Santa Fe Dining -

Santa Fe, and the rest of New Mexico, is known for its huge and spicy plates full of Southwestern food. Restaurants in Santa Fe run from expensive haute Southwestern to down-home fast-food style plates, where you will be asked "red or green" (chile). You can try a mix of both red and green chile peppers by asking for your dish "Christmas style". However, Santa Fe also has a number of excellent restaurants offering other cuisines -- possibly too many of them, in fact, as the highly competitive marketplace forces even some very good ones out of business before their time. It is almost impossible to overstate the dining possibilities here; they far outstrip those in most American cities ten times Santa Fe's size. (Really, how many towns of 60,000 have over 200 places to eat?) As with several other New Mexico towns, restaurants in this description are broken into the sub-categories "Mexican" and "Other." Meals (exclusive of drinks) will usually cost $10/person or less at the "Budget" places, $10 to $25 at the "Mid-range" ones, and more -- sometimes much more -- at the "Splurges." Area code is 505 for all phone numbers below.


There are so many good New Mexican restaurants in town that a description here can barely scratch the surface. Got a favorite not listed below? Add it. A note on red and green chile: half of the writers on New Mexican food claim that green chile is hotter than red, while half claim it's the other way around. In reality, the best authority on the spiciness of the chile at the particular restaurant you eat at is the restaurant itself, so if you're concerned about the chile being too hot, simply ask; you'll get a straight answer far more often than not. One thing that's definitely true, however, is that green tends to be fleshier than red, and adds a bit more substance to the dish, independent of the heat level.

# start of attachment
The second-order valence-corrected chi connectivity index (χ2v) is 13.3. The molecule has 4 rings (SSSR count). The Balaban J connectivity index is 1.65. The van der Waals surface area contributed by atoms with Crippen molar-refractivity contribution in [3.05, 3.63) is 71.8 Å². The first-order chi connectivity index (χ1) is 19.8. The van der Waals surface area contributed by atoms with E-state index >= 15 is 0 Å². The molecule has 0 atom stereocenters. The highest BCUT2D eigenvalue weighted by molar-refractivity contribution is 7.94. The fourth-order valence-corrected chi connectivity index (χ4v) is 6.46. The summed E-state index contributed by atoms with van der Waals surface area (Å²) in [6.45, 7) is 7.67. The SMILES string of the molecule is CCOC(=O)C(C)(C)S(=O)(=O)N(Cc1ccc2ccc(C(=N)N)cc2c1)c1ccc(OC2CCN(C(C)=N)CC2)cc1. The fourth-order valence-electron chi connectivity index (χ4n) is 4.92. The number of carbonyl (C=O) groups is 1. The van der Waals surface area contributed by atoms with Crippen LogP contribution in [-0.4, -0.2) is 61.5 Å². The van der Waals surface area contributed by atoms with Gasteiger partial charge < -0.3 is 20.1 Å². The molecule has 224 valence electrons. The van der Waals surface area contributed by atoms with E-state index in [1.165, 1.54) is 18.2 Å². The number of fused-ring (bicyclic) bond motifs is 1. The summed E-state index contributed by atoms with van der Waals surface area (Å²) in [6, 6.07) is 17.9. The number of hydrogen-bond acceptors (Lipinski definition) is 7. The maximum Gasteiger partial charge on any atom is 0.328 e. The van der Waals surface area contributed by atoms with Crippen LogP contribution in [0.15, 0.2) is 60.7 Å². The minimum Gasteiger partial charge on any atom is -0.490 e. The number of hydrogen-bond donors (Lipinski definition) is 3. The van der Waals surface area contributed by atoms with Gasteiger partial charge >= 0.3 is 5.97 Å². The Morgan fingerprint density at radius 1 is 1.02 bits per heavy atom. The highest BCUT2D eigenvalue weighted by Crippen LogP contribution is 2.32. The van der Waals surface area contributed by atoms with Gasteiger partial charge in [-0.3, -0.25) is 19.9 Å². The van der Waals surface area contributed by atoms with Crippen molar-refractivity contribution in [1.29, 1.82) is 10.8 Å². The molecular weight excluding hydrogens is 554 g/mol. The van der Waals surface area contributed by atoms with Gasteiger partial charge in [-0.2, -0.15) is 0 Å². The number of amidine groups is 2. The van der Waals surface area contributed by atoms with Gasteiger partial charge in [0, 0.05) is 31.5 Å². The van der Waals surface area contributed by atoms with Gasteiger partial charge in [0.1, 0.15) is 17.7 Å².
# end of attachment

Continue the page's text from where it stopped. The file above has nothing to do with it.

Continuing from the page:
• The Shed is the quintessential New Mexican lunch spot. In a little plaza off East Palace Avenue in the heart of the downtown area; address is "113 1/2" and you may have to look around for it. Phone 982-9030. Its sister restaurant La Choza (982-0909) is open evenings and is rather hard to find, on Alarid Street, an obscure side street close to the main drag of St. Francis Drive well outside the downtown area. Both serve "traditional" New Mexican food (enchiladas, stuffed sopaipillas, etc.) in a rustic setting.
 • The Plaza Cafe sits, as its name implies, on the main Plaza (54 Lincoln Ave., phone 982-1664) and is an old standby. Open 7 days for all meals, but particularly recommended for lunch, although it's crowded.
 • Cafe Dominic, 320 S. Guadalupe, 982-4743, is a relatively new entry near the beautiful Santuario de Guadalupe. A breezy, informal place with an artsy-craftsy atmosphere. Open 7 days for all meals, but try this one particularly for breakfast; the breakfast burritos and Santa Fe omelettes with green chile are excellent.


 • Tomasita's is considered by many to serve the definitive "traditional" New Mexican food. 500 S. Guadalupe, just south of downtown in an old railroad station; 983-5721. Entrees around $9-11, but splurge a little and get the sangria too. Expect to wait, as it's enormously popular.
 • Blue Corn Cafe offers the curious combination of New Mexican cuisine and a microbrewery. In two locations, 133 Water Street downtown (984-1800) and 4056 Cerrillos Road (438-1800). Lunch and dinner 7 days a week.